Catalog Doctor: Strike the Right Beauty/Clarity Balance
PATIENT: Why aren’t catalogs prettier than they are? Isn’t a beautiful design the best thing for my catalog?
CATALOG DOCTOR: It’s true that many catalogs aren’t as pretty as they could be. Most important, of course, is what lifts sales. Will beauty improve sales for you? Let’s try to answer that, then look at how to achieve beauty.
Look at Leonardo Da Vinci’s famous “Mona Lisa,” acknowledged as beautiful art the world over. Whether from the colors, the proportions or the mysterious smile, it has the underlying elements that make people want to look at it and hang it on their walls.
Could a catalog image be so beautiful that people would want to hang it on their walls? Look at the candle holder on pg. 41 of this article. It’ll probably never hang at the Louvre in Paris alongside the Mona Lisa, but it has beauty and, in fact, hangs on our office wall.
If you were to take that same image with some copy on it, most people would say the copy detracts from the beauty. But you can’t buy the “max beauty” candle holder without copy telling you how and why to buy it.
So now look at the same image on the right. It has two copy blocks: a big “30% OFF” circle and a corner violator that designers would complain “ruins the graphic integrity.” You’d be hard-pressed to find this image framed on anyone’s wall, so it loses points for artistic merit. But who cares? It gains points for salesmanship.
There’s a dynamic tension between selling and beauty, and striking the right balance in your catalog.
Pretty in Its Place
A gift cataloger conducted a creative test between “beauty” and “clarity.” Guess what: clarity won.
Both the beauty and clarity catalogs were very good-looking, but the beautiful one focused on drawing attention to the pretty photos and creating ambience and emotional connection — all of which are important. Headlines and captions became secondary, though, and were easily missed by scanning readers. The connection between copy and its image was slow to materialize and not always clear.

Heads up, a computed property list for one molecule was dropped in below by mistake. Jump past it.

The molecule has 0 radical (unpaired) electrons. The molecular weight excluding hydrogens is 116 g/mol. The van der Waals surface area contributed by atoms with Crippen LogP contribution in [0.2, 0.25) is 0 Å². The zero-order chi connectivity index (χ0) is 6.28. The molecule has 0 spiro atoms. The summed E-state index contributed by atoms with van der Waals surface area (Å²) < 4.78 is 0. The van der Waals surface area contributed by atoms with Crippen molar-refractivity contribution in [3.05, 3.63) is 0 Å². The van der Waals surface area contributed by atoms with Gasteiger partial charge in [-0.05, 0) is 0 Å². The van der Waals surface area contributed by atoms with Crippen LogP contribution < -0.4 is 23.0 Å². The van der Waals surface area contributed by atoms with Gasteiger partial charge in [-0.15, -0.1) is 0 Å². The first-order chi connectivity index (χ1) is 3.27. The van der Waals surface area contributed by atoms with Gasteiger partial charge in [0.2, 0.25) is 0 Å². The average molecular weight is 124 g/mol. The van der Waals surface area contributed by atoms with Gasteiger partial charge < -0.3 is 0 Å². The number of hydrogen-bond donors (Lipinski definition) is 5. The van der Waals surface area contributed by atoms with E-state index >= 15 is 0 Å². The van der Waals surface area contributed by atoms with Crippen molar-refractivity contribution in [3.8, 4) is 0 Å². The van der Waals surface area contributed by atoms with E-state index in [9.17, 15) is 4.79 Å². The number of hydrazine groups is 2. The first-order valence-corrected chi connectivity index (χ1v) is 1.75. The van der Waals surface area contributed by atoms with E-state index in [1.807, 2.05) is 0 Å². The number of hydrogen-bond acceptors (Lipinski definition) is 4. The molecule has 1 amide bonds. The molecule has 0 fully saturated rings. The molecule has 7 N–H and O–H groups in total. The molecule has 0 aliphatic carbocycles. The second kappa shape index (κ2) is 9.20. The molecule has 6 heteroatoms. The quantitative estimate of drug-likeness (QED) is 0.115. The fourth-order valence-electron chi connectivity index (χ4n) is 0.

The clarity catalog had less razzle-dazzle. But the headlines popped, and scannability and eye flow were great. It was a fast and easy read. The book optimized all the selling elements, even if it occasionally had to sacrifice beauty to do so, and it reaped the bigger rewards when orders started coming in.
Over the years, seeing hundreds of catalogs and lots of tests and results, I’ve formed these three copy and design principles:
1. Clarity first: includes eye flow, scannability, unambiguous writing.
2. Benefits second: these are promos and your unique selling proposition.
3. Brand third: covers voice, look, photo style, fonts and color palette.
Benefits and brand won’t sell well without clarity.
Clarity trumps benefits and beauty. So when you’re trying to balance all three, sometimes you have to sacrifice gorgeous for clear. And that’s OK.
Beauty or Beast?
Three catalogs I really admire that are very different from each other, but very on-target for their respective audiences, are Levenger, Vermont Country Store and Duluth Trading. All have great copy and wonderfully unique products. Each has a very different look and feel. I could make a case for each being beautiful in its own way, but for hang-on-your-wall beauty, only Levenger’s gorgeously lit and photographed images of “tools for serious readers” come close.